Updated on: Wednesday, December 22, 2021, 08:40 AM IST

FPJ Edit: Need for caution in linking of Aadhaar


It is disturbing that one of the most important amendments to our election laws was passed by both the Lok Sabha and Rajya Sabha by voice vote amidst unruly scenes, disruptions and, in the Rajya Sabha, a walk out by the Opposition which rendered the discussion on the Election Laws (Amendment) Bill, 2021, infructious. Our lawmakers are failing both their constitutional duties and their responsibility as elected representatives to their constituents by failing to adequately discuss, debate and examine in detail important legislations and ensure that all points of view are considered before a law is added to the statute book. With the Bill to allow the interlinking of Aadhaar with the Election Commission's voter identity database now only requiring the formality of Presidential assent to become law, it may be futile to discuss the pros and cons of the amendment. However, the manner in which this legislation – like many other important Bills earlier – has been rushed through using the government's brute majority in Parliament, and without heeding to the Opposition's demand for scrutiny by a joint select committee of Parliament, does raise some questions.

While some of the amendments – like making the language of the Representation of People Act (RPA) gender-neutral – are unobjectionable, the controversy is to the major changes brought about to section 23 of the RPA. The new clauses authorise electoral registration officers to collect the Aadhaar numbers of people applying for inclusion in the voters list “for the purpose of establishing identity”. EC officials have also been authorised to seek the Aadhaar number from people already in the voters' list “for the purposes of authentication of entries in electoral roll and to identify registration of name of the same person in the electoral roll of more than one constituency or more than once in the same constituency”. The government has argued that while the furnishing of Aadhaar details will be “voluntary”, past experience with Aadhaar – which has gone through multiple iterations of “voluntary” and “mandatory” for everything from acquiring a mobile SIM card to opening a bank account to filing one's tax returns, creates a trust deficit on this front. The idea of seeding the Aadhaar database into the electoral rolls is not a new one. In fact, the Election Commission had already tried this on a pilot basis in some states. Infact, during the debate in Parliament, a YSR Congress MP alleged that a pilot exercise in erst while Andhra Pradesh had led to the disenfranchisement of 3 million voters. That exercise was halted by a Supreme Court order. The SC ruling in the Justice Puttaswamy case which held the right to privacy as a fundamental right and prohibited the government from using Aadhaar as a basis for denying access to its services. However, the Court also recognised that the right to privacy was not absolute but allowed for restriction where this was provided by law, corresponded to a legitimate aim of the state and was proportionate to the objective it sought to achieve. The government has argued that the amended law meets both the aim test and the proportionality test.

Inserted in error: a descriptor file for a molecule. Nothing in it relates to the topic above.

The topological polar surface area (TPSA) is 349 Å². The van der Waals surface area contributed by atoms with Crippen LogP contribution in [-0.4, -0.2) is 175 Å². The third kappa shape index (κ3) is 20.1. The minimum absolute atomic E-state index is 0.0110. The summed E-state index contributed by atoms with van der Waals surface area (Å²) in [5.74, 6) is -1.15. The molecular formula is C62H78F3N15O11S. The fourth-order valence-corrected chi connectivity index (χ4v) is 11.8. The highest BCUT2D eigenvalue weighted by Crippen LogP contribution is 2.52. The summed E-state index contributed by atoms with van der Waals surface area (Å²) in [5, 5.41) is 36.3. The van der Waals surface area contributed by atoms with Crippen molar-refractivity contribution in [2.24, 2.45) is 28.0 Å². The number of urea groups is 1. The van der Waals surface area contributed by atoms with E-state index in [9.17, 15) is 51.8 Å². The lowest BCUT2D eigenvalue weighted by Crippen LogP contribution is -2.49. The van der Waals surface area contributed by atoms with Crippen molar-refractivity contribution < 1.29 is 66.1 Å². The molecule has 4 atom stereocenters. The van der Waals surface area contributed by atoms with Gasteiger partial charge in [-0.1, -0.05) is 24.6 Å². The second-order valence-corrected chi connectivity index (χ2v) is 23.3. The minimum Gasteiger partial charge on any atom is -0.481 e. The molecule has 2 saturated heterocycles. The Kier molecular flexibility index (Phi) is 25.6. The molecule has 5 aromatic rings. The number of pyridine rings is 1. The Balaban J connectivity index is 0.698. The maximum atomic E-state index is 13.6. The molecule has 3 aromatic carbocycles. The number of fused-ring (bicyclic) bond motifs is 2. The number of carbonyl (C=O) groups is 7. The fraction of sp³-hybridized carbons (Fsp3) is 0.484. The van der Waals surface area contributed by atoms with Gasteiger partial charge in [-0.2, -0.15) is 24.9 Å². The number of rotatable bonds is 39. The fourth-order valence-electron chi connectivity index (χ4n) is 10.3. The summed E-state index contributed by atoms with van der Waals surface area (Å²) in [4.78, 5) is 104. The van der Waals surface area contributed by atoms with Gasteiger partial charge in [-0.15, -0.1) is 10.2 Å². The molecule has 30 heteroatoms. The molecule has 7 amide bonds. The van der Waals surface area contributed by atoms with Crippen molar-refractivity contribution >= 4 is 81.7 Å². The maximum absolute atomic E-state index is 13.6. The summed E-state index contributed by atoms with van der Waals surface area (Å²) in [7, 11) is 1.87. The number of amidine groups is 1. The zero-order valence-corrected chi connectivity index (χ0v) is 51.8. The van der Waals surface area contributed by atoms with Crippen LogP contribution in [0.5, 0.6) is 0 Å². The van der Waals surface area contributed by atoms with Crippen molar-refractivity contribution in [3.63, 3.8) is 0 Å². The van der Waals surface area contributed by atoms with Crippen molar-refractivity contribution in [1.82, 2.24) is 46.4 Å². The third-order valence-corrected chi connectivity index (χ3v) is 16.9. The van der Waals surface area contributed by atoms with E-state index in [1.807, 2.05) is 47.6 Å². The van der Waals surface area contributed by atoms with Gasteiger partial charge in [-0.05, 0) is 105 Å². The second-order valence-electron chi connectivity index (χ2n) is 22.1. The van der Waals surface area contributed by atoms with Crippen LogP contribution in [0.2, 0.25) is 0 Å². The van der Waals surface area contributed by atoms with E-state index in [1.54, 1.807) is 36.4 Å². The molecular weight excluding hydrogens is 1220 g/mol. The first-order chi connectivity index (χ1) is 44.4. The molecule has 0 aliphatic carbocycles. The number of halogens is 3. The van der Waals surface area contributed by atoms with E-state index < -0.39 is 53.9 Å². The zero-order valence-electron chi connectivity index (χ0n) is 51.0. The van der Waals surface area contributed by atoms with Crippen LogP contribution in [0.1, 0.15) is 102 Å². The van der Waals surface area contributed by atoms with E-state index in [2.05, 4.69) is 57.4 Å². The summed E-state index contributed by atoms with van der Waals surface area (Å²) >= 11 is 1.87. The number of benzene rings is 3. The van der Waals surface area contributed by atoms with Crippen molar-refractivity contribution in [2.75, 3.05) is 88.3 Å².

It is no one's case that India's electoral rolls are perfect. In fact, every election routinely throws up huge numbers of missing names, multiple registration of the same voter in different constituencies, flawed entries which lead to mismatches with ID documents and end up preventing voters from exercising their ballot and other inaccuracies. Using a biometrics-based identity like Aadhaar, therefore, becomes an attractive proposition. However, there are legitimate concerns over privacy. India currently has no data privacy law and the proposed new data privacy law has been widely criticised for giving the government too much discretionary power and lack of adequate checks and balances. Without adequate safeguards and a widespread perception of a lack of strong enough 'Chinese walls' between constitutional entities such as the EC and the elected arm of the government, legitimate fears of misuse and abuse are raised. Many Opposition leaders have expressed fears that such a linkage might lead to selective delivery of benefits and programmes based on voting patterns. There are also question marks over the technological back-end of the system. No technology is fool-proof and no database can be guaranteed to be safe from hacking. There is also the question of fraud. In 2020,the government admitted for the first time, in response to a query in the Rajya Sabha, that the UIDAI had cancelled over 40,000 “fake” Aadhaar cards as of August 2020. There are also multiple instances of other issues with Aadhaar identification, including inability to read biometrics and so on. The law may have empowered it to do so, but the government would be well advised to proceed cautiously and ensure that there are adequate checks and balances in place, as well as a quick and accessible redressal mechanism in place before rolling this out in practice.

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Published on: Wednesday, December 22, 2021, 08:40 AM IST